WESTFIELD — Mayor Shelley Brindle and the town council came one step closer towards reaching their ultimate goal of responsible environmental stewardship in November by being granted a designation of honor by a statewide initiative at this year’s League of Municipalities Convention, held last month in Atlantic City.
“We are very proud to announce that we were presented with a Silver Level Award from Sustainable Jersey for the second year in a row,” said Mayor Brindle, speaking at the governing body’s November 23 regular meeting. “I think it really speaks to the efforts that we have been making as a community, and we’re very grateful to everyone who has contributed their time and energy to make this happen.”
“Sustainable Jersey is a free, voluntary program that provides tools, training, expertise and financial incentives to communities that support sustainability initiatives,” Westfield Green Team member David Siegler explained during the November 23 council meeting.
Sustainable Jersey was founded in 2009 as a like-minded partnership between The College of New Jersey, the New Jersey League of Municipalities, the New Jersey Department of Environmental Protection and the New Jersey Board of Public Utilities. The program, which became an officially designated 501(c)(3) non-profit in 2011, strives to, as per its mission statement, “empower New Jersey communities to build a better world for future generations with the tools, training and financial incentives necessary to pursue critical sustainability initiatives.”
Municipalities that elect to participate in Sustainable Jersey are tasked with finding new and creative ways to implement a series of best practices across a broad spectrum of environmental, economic and social categories. Some suggested areas of focus include arts and creative culture, community partnership and outreach, energy, food, green design, health and wellness, land use and transportation, local economies, sustainability and climate planning.
Each initiative is awarded a certain number of points under the Sustainable Jersey metric. Westfield, for example, earned 10 points for creating the Westfield Public Arts Commission, 20 points for hosting free community workshops on topics including rain gardens and composting, and another 10 for purchasing a hybrid police vehicle in 2020.
The town picked up another 20 points for establishing the Green Team, a local volunteer organization that works closely with the Department of Public Works, the town engineer and the town administrator to meet sustainability goals within the community.
All told, Mr. Siegler said, Westfield managed to amass a total of 375 points and a Silver Award (Sustainable Jersey’s highest tier) by combining existing community initiatives with new projects.
This year’s most notable contributions, Mr. Siegler said, included the installation of electric-vehicle charging stations in municipal parking lots, a town-wide energy assessment by Ceil Power that allows residents to audit their home energy usage, and an Adopt-A-Drain program that asks local volunteers to clear leaves and debris from storm drains to help prevent pollutants from getting into the Rahway River Watershed.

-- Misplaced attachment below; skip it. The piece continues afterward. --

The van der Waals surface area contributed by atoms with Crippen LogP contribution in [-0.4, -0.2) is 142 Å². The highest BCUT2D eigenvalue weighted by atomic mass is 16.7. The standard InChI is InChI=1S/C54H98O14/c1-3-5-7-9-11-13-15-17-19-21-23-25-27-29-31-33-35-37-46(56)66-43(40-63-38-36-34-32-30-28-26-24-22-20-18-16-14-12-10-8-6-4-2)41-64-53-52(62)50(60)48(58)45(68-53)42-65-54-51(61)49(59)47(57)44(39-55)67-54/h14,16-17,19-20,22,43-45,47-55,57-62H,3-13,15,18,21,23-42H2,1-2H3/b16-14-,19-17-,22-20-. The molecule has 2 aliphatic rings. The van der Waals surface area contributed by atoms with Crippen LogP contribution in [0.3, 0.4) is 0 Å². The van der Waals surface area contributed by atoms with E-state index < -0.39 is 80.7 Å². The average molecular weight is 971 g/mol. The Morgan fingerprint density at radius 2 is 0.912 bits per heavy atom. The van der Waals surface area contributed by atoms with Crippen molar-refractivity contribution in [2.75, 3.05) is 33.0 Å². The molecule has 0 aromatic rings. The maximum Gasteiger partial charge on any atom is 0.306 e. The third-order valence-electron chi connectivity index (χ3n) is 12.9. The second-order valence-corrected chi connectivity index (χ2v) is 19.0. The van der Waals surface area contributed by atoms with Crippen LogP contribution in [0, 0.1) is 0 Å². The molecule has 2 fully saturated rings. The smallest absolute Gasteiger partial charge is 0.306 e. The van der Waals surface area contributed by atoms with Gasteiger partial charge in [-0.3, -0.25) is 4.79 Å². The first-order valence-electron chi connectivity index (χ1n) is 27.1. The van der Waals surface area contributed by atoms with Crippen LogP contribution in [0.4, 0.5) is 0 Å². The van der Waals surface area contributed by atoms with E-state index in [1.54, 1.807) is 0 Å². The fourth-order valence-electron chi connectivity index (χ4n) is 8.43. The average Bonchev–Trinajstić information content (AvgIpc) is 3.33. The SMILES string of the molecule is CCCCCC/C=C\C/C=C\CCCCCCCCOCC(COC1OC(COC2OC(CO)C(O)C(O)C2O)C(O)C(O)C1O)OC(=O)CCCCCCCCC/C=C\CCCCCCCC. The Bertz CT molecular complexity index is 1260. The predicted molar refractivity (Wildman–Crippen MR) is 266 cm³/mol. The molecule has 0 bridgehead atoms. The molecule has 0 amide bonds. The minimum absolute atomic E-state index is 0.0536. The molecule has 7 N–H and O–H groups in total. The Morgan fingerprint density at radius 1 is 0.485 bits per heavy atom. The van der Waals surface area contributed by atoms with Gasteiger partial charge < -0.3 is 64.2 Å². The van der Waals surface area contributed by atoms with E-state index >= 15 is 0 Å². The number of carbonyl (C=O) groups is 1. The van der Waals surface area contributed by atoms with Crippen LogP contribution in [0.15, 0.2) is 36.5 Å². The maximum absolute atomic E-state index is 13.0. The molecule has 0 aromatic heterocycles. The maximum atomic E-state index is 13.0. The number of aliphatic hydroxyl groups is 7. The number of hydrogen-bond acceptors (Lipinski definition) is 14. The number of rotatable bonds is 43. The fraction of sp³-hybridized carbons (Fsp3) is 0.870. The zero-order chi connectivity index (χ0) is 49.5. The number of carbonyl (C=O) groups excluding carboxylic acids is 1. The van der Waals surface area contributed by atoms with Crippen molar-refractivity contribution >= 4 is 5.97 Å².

“We look forward to scaling up our efforts in 2022 to meet the tough challenges ahead to make Westfield stronger and more resilient,” said Mr. Siegler.
While the town’s sustainability efforts may be notable, some residents, specifically those with lingering concerns surrounding the Edison Field Project, say the community and its leaders still have quite a bit of work to do.
“I’ve talked to a lot of kids who have all complained about the soggy mess that is Edison Field after it rains, but they also told me that they do not want their parents to pay more money in taxes for something they did not ask for,” said Ashley Hu, a senior at Westfield High School who spoke during the public-comment portion of the November 23 council meeting.
“I agree that something has to be done about Edison Field, but spending $9 million on a field that will destroy the environment and potentially harm our students in the long run does not seem like the right solution to me,” Ashley continued.
Mayor Brindle acknowledged that it has always been a challenge to balance environmental sustainability against other mitigating areas of community need.
“The fact that we actually achieved another silver certification from Sustainable Jersey is an acknowledgement of this administration’s commitment to the environment,” Mayor Brindle said at the meeting in response to the question of how best to consider turf fields as part of an environmentally-friendly community. “I don’t believe that everything has to be all or nothing. The fact that we are posing the turf field as a solution to a 20-year problem does not erase our records as environmentalists.”
The Edison Field Project is still in the planning stages, Mayor Brindle said, and will likely remain a point of contention for some time to come.
“Would we love to have well-maintained, perfectly-manicured grass fields all over town? Of course. But that’s not the nature of the dense town that we live in,” she said. “We’re trying to solve this really difficult problem in a way that works for both the community and the schools. I think we need to work together to figure this out. We want the neighbors and the Green Team to be a part of this. I hope we will arrive at a conclusion, but everybody is going to have to give a little. I don’t know what that solution looks like yet, but we’re going to get there. The passion is evident, but we do still need to look at this objectively.”